The large theatre was built during 2nd Century BC. A natural recess in the hillside was used to create the horseshoe-shaped stands (known as cavea).
The cavea had 3 distinct zones. Close to the orchestra four steps totally clad in marble were visible: they were reserved for the musicians and the city elite. Beyond them, there were 20 rows of stone seats; unfortunately, only a few fragments of those massive structures are left. On one seat its number is still visible: it is curious to see how only 40 cm per person were allotted!
The upper seating is divided into 7 sectors; it is reinforced by a circular corridor added during the reign of emperor Augustus along with upper platforms above the side entrances, thus increasing the theatre’s capacity to nearly 5,000 spectators.
All the stands were enclosed by a wall supporting an enormous retractable canopy which protected the public from sun and bad weather. The stage and the scenery, decorated with marble and statues, date back to 62 AD when refurbishment works were carried out after the earthquake had hit Pompeii.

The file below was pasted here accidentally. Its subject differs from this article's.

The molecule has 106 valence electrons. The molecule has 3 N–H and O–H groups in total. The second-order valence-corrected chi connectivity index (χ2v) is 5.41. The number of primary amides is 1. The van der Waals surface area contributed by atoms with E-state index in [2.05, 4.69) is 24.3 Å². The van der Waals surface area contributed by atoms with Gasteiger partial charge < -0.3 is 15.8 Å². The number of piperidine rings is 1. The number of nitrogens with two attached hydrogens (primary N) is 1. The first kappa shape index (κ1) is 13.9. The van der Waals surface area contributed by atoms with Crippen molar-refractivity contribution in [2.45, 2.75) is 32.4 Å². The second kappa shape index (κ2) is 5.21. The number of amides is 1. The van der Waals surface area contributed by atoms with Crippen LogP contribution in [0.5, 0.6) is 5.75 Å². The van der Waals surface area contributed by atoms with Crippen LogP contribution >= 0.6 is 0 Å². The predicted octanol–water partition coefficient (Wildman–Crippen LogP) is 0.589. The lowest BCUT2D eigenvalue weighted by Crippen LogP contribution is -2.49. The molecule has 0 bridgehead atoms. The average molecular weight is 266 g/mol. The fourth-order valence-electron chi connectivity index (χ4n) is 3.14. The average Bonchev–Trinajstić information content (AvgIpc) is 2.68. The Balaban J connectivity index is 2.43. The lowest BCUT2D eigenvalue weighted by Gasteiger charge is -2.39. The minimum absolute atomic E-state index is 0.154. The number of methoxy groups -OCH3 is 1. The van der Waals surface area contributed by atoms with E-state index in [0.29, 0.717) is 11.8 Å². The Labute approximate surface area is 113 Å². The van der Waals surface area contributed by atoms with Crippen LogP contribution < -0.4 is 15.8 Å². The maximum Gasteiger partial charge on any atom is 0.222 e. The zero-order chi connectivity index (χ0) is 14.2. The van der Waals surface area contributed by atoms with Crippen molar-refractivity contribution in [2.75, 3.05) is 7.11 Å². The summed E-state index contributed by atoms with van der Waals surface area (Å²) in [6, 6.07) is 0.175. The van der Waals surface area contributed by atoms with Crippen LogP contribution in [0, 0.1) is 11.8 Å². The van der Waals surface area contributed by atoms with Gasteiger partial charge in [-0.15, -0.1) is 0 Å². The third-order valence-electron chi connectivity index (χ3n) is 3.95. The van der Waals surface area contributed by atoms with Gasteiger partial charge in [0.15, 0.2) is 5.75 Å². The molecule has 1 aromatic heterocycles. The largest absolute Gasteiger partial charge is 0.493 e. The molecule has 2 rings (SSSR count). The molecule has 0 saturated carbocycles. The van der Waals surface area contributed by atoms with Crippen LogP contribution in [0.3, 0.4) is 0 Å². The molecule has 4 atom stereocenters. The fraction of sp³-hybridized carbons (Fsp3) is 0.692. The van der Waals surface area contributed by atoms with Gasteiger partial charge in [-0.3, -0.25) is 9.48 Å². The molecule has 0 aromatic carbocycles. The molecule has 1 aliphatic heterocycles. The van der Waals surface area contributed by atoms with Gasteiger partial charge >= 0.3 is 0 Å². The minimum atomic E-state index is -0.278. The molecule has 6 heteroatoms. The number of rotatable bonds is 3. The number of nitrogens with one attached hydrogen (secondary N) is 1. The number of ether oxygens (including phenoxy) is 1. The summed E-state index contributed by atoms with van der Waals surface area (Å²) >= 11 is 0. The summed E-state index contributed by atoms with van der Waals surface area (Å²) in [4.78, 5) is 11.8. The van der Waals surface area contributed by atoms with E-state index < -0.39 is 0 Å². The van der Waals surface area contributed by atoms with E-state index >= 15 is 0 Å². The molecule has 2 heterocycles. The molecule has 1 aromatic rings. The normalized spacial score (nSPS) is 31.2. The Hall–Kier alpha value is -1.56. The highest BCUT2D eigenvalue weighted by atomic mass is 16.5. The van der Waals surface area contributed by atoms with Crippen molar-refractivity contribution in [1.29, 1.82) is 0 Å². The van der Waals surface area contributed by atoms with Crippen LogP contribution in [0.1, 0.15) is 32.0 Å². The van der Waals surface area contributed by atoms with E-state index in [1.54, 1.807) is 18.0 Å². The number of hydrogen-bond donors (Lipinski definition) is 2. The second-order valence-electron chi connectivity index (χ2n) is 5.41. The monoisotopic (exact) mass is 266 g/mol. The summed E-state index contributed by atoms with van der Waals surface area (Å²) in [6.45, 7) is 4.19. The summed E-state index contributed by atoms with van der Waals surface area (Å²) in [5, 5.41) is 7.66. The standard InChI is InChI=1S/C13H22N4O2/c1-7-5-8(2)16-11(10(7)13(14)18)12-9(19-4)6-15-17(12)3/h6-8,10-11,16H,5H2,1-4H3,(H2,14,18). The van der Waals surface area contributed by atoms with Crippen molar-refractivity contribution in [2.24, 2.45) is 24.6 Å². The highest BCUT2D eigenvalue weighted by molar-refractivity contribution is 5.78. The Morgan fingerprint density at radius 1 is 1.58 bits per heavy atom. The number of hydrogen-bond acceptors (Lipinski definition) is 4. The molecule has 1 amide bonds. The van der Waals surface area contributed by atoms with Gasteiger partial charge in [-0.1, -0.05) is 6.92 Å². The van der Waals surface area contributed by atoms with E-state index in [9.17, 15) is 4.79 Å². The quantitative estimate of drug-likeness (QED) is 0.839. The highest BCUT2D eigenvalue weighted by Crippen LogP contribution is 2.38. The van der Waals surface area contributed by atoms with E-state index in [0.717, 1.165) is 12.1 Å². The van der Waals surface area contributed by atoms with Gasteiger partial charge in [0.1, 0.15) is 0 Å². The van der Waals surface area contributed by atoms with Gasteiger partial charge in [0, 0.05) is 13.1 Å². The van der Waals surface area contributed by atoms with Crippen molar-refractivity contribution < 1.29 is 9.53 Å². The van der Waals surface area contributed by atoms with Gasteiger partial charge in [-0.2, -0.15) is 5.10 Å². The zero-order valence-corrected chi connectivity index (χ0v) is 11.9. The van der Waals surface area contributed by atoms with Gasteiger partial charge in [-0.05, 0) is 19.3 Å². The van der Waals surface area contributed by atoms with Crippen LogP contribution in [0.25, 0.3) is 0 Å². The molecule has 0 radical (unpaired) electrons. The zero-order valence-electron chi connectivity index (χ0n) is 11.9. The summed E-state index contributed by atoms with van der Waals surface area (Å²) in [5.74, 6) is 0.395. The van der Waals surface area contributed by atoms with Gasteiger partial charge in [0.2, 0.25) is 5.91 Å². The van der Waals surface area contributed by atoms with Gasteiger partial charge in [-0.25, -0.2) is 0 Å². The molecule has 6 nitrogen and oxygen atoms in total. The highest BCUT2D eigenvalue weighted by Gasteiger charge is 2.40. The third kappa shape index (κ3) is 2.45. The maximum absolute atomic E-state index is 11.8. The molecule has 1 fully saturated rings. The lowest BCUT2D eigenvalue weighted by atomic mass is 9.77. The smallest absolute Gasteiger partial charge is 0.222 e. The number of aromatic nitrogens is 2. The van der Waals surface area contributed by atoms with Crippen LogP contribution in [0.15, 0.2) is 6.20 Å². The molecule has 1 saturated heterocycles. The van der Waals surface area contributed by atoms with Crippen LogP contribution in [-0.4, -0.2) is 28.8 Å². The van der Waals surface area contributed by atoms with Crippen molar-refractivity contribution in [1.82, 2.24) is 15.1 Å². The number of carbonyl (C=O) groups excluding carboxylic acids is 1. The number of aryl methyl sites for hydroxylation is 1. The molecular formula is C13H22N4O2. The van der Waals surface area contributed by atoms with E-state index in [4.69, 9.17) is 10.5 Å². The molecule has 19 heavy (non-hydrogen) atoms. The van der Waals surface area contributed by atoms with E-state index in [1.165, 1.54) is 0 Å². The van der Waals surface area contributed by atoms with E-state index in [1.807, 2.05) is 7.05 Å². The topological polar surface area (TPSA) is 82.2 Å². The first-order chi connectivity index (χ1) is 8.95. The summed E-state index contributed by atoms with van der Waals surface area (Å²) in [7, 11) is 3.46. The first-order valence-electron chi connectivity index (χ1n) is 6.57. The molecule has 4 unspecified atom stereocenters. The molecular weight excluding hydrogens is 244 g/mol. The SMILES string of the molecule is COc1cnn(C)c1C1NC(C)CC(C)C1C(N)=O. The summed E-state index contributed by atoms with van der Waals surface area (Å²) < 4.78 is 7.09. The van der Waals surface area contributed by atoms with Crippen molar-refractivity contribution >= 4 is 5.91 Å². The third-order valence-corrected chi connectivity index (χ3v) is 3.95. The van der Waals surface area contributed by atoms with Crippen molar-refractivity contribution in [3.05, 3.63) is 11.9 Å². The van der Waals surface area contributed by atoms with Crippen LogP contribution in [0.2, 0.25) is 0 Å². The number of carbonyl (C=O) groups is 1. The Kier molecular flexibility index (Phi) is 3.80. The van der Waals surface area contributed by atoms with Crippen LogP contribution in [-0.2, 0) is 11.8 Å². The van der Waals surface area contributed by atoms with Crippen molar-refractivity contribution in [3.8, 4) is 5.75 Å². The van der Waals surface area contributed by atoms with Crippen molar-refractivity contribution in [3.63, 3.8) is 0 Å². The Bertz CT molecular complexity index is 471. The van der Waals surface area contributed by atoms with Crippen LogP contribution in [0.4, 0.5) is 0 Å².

Playworks performed in the theatre probably included Atellan Farce (vulgar farces delivered in Oscan, a language spoken in Campania and Abruzzo regions), the comedies of Plautus and of Terentius or mimes and pantomimes with dance and music. Sometimes, during intermissions, spectators were sprinkled with scented water.
When these perfusions were planned, they were announced on posters. Close to the theatre, a huge space enclosed by porticos on all four sides, used as a sort of foyer. Vitruvius mentions it in De Architectura. Audiences from the two neighboring theaters (the Large Theatre and the Odeon) could stretch their legs during breaks or take shelter there in case of rain. Some weapons as well were recovered there: the building was probably used as gladiator barracks during the last years of the city.